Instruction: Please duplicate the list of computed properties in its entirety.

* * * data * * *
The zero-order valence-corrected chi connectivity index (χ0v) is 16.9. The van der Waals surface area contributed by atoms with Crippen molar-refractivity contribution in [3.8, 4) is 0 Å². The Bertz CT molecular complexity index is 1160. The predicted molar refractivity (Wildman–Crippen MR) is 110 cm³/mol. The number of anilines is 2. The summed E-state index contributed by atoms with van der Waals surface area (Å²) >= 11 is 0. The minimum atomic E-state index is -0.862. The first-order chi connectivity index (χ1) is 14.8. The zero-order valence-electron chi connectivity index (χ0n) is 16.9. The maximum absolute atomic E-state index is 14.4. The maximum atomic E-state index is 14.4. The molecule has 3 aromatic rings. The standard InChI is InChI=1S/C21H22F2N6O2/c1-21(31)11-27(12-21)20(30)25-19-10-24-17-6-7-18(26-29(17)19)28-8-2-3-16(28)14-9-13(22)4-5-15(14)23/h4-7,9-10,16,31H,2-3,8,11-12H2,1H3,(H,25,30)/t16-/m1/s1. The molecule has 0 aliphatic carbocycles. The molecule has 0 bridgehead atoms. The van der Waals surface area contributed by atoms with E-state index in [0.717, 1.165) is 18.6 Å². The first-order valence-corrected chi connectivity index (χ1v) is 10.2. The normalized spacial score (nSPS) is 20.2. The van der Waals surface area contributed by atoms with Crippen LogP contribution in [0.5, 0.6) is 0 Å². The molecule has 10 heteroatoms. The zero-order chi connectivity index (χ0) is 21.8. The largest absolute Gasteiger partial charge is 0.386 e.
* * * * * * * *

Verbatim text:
The zero-order valence-corrected chi connectivity index (χ0v) is 16.9. The van der Waals surface area contributed by atoms with Crippen molar-refractivity contribution in [3.8, 4) is 0 Å². The Bertz CT molecular complexity index is 1160. The predicted molar refractivity (Wildman–Crippen MR) is 110 cm³/mol. The number of anilines is 2. The summed E-state index contributed by atoms with van der Waals surface area (Å²) >= 11 is 0. The minimum atomic E-state index is -0.862. The first-order chi connectivity index (χ1) is 14.8. The zero-order valence-electron chi connectivity index (χ0n) is 16.9. The maximum absolute atomic E-state index is 14.4. The maximum atomic E-state index is 14.4. The molecule has 3 aromatic rings. The standard InChI is InChI=1S/C21H22F2N6O2/c1-21(31)11-27(12-21)20(30)25-19-10-24-17-6-7-18(26-29(17)19)28-8-2-3-16(28)14-9-13(22)4-5-15(14)23/h4-7,9-10,16,31H,2-3,8,11-12H2,1H3,(H,25,30)/t16-/m1/s1. The molecule has 0 aliphatic carbocycles. The molecule has 0 bridgehead atoms. The van der Waals surface area contributed by atoms with E-state index in [0.717, 1.165) is 18.6 Å². The first-order valence-corrected chi connectivity index (χ1v) is 10.2. The normalized spacial score (nSPS) is 20.2. The van der Waals surface area contributed by atoms with Crippen LogP contribution in [0.5, 0.6) is 0 Å². The molecule has 10 heteroatoms. The zero-order chi connectivity index (χ0) is 21.8. The largest absolute Gasteiger partial charge is 0.386 e.